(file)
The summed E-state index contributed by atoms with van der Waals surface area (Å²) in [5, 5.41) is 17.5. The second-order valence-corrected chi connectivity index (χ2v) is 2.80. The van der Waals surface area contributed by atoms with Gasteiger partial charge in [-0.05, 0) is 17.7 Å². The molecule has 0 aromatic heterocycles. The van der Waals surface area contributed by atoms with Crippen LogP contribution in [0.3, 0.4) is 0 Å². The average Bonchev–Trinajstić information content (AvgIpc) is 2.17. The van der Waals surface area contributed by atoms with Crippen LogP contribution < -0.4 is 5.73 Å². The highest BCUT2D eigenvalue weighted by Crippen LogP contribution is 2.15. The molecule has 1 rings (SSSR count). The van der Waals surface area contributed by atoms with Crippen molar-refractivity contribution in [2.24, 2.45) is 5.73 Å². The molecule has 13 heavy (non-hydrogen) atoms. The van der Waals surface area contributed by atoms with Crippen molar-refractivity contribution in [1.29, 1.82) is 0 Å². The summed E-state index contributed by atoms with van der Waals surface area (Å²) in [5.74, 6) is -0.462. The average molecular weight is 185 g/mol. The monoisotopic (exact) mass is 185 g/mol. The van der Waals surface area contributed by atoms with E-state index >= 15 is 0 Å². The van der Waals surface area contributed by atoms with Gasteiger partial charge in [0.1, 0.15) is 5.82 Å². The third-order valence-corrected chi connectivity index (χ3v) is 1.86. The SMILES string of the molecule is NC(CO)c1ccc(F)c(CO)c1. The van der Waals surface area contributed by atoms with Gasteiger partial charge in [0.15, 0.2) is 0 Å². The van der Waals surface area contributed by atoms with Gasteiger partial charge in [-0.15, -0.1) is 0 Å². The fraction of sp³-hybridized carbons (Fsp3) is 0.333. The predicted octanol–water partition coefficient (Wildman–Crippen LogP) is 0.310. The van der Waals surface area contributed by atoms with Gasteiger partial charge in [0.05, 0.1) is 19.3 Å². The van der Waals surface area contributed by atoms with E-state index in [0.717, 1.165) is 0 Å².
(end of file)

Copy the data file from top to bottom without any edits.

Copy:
The summed E-state index contributed by atoms with van der Waals surface area (Å²) in [5, 5.41) is 17.5. The second-order valence-corrected chi connectivity index (χ2v) is 2.80. The van der Waals surface area contributed by atoms with Gasteiger partial charge in [-0.05, 0) is 17.7 Å². The molecule has 0 aromatic heterocycles. The van der Waals surface area contributed by atoms with Crippen LogP contribution in [0.3, 0.4) is 0 Å². The average Bonchev–Trinajstić information content (AvgIpc) is 2.17. The van der Waals surface area contributed by atoms with Crippen LogP contribution < -0.4 is 5.73 Å². The highest BCUT2D eigenvalue weighted by Crippen LogP contribution is 2.15. The molecule has 1 rings (SSSR count). The van der Waals surface area contributed by atoms with Crippen molar-refractivity contribution in [2.24, 2.45) is 5.73 Å². The molecule has 13 heavy (non-hydrogen) atoms. The van der Waals surface area contributed by atoms with Crippen molar-refractivity contribution in [1.29, 1.82) is 0 Å². The summed E-state index contributed by atoms with van der Waals surface area (Å²) in [5.74, 6) is -0.462. The average molecular weight is 185 g/mol. The monoisotopic (exact) mass is 185 g/mol. The van der Waals surface area contributed by atoms with E-state index >= 15 is 0 Å². The van der Waals surface area contributed by atoms with Gasteiger partial charge in [0.1, 0.15) is 5.82 Å². The third-order valence-corrected chi connectivity index (χ3v) is 1.86. The SMILES string of the molecule is NC(CO)c1ccc(F)c(CO)c1. The van der Waals surface area contributed by atoms with Gasteiger partial charge in [0.15, 0.2) is 0 Å². The van der Waals surface area contributed by atoms with Gasteiger partial charge in [-0.15, -0.1) is 0 Å². The fraction of sp³-hybridized carbons (Fsp3) is 0.333. The predicted octanol–water partition coefficient (Wildman–Crippen LogP) is 0.310. The van der Waals surface area contributed by atoms with Gasteiger partial charge in [0.05, 0.1) is 19.3 Å². The van der Waals surface area contributed by atoms with E-state index in [0.717, 1.165) is 0 Å².